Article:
When a barrow is full the moulder pushes it forward a few metres and substitutes an empty one. The other workman has meanwhile been bringing as near as possible to the machine the clay which has been drawn in advance to replace that used. When the second barrow is full, the two moulders expose their productions in drying-places, generally open-air ones. Sometimes this part of the work is done by a third man who, in the intervals, prepares and draws the clay. These three men are able to make from 300 to 400 bricks an hour.
The length of the chain is so adjusted that the end of the lever touches the ground when the strongest pressure is used. This method of manufacture, simple as it is, requires a certain skill to be quickly carried out. Especially is this the case in putting on the cap, for it must at first trial be placed just over the moulds, and this is difficult owing to the excess of clay on the table. If it is put on badly one corner of the plates will strike against the mould, and compression cannot take place; it will have to be readjusted, and time will be lost. The moulder, too, must have the knack of putting the same quantity of clay in each shovelful, in order that the bricks may have a uniform thickness. The fulling of the clay should be uniformly done, otherwise the bricks will be thicker at one end than the other. Bricks made in this way require to be fired thoroughly to acquire cohesion, and never, even when res tamped, have the tenacity or the quality of blended bricks.
The machine above described has been modified in different ways. The framework is made of cast-iron (Fig. 92), the cap is hinged and held by a stirrup; the pressure instead of acting from above acts from below. The adjustment of the cap is thus simplified, and can be done by a young man.
Fig. 92. Lever Press with Cast-iron Frame (Boulet).
Fig. 93. Lever Press with Cast-iron Frame (Dupuy).
In the Dupuy machine also (Fig. 93) the cap is movable about a hinge. The lever by its special position makes the operation more rapid, for the workman, instead of having to go from the moulds to the end of the lever, has only to turn round, and thus output is increased.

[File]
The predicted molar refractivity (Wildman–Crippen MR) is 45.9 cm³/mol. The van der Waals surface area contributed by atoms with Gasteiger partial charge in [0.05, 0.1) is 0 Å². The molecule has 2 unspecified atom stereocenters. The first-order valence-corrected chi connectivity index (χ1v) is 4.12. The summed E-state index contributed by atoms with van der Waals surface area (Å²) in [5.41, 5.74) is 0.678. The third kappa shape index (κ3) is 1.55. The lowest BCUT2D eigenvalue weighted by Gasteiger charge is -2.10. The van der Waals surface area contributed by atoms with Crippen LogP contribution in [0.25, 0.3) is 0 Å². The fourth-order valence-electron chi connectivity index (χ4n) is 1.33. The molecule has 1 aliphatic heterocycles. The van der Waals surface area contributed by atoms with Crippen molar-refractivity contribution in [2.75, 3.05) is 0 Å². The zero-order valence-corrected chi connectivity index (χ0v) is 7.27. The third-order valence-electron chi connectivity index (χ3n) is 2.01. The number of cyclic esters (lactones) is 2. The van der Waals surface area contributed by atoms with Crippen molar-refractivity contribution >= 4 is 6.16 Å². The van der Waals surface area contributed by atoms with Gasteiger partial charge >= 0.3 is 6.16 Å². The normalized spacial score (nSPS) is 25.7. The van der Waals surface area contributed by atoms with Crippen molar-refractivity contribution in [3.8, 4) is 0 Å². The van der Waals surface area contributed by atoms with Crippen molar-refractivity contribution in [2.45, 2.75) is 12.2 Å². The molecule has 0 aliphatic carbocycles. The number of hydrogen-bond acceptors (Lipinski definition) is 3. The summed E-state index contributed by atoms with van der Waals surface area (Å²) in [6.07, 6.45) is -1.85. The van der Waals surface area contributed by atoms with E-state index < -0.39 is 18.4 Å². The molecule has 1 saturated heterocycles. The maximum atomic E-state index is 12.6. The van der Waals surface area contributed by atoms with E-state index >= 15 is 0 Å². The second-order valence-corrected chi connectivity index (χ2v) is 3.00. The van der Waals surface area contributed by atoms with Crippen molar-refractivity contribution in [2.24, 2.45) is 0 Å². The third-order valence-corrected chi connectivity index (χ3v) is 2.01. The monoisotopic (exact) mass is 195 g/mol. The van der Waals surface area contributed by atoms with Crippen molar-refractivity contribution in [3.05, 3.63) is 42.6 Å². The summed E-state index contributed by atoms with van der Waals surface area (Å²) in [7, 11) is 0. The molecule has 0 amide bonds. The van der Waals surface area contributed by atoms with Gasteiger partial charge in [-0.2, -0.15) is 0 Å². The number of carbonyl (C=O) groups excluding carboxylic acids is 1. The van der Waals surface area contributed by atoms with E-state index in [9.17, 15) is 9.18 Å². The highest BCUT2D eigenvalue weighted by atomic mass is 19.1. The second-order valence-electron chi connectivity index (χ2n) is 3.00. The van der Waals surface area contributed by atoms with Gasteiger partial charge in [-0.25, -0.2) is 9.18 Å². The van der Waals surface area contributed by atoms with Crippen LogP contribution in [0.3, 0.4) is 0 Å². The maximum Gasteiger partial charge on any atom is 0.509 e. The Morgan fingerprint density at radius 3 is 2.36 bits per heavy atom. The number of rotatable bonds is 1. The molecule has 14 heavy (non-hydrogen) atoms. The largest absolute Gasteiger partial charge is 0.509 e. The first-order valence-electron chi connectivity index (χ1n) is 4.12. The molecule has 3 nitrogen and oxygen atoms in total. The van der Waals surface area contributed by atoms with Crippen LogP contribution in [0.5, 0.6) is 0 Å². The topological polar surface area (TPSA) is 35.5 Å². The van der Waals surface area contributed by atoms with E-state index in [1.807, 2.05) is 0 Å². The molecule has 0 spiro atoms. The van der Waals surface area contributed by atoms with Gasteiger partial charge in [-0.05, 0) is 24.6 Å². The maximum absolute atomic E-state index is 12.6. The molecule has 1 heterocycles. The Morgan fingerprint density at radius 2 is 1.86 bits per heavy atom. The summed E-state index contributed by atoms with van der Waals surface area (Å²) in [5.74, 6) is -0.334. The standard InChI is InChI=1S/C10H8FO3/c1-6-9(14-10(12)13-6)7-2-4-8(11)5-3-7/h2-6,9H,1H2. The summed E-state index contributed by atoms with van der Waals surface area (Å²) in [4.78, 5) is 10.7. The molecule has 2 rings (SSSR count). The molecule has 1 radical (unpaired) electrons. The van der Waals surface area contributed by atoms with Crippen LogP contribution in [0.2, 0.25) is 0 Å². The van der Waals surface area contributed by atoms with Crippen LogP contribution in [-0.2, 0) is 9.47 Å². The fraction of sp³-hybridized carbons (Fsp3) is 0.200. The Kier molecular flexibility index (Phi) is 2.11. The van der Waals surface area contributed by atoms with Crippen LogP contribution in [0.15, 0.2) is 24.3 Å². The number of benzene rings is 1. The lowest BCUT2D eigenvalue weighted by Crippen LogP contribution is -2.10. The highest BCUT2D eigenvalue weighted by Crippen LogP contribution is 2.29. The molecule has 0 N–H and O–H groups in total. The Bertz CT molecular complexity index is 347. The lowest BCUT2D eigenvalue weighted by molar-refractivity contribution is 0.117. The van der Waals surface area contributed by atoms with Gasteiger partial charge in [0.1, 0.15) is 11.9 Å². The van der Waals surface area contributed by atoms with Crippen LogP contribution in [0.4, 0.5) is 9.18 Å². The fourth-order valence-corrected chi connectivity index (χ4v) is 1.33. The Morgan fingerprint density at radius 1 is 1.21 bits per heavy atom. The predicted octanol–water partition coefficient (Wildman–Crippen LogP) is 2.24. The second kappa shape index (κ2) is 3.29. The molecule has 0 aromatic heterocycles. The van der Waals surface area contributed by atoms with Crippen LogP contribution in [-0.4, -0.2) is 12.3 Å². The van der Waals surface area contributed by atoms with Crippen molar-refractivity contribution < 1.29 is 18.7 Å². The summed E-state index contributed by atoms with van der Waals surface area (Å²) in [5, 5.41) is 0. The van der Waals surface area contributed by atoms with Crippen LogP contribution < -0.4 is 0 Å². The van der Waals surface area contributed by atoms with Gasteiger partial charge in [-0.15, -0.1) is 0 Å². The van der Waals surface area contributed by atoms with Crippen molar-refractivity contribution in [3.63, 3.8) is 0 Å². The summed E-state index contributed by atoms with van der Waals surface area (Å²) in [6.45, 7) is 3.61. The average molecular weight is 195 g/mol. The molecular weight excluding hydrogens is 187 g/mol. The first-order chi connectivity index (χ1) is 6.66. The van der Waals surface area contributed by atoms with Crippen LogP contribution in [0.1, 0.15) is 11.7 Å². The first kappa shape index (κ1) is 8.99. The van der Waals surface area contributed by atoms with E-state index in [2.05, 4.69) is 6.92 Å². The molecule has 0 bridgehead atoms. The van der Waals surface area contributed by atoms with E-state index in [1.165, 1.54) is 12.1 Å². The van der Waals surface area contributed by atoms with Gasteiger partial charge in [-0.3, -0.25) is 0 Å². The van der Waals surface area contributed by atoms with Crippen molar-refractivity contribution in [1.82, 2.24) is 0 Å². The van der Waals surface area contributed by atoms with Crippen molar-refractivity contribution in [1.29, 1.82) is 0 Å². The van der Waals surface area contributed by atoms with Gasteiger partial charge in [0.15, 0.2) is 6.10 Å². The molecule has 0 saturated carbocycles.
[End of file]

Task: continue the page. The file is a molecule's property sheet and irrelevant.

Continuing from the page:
Another improvement is in the dcmoulding. In ordinary machines, in order to keep the bottom of the moulds at the level of the platform, the workman is obliged to hold with his knee the winch which controls the pinions.
In the Dupuy machine the demoulding is done by the lever which, in the figure, the workman is holding in his hand. The bottom of the moulds is held by a special catch, and when the bricks are taken out the assistant, by means of the little lever at his side, releases the catch and the bottom falls into its place again. The moulds are of bronze, as also are the plates of the cap and bottom. As these latter wear out rather quickly in consequence of the friction, a hollow is formed between them and the sides of the mould, through which a little clay is forced under compression, and this makes seams in the bricks. It would be troublesome to be always renewing the plates. Therefore they are made of malleable bronze, and every two or three weeks they are beaten on an anvil to lengthen and broaden them, then they are fixed to the mould by screws or bolts.
The moulds also get worn; the only inconvenience of this is the progressive increase in the dimensions of the brick; when it becomes too large, the moulds are renewed.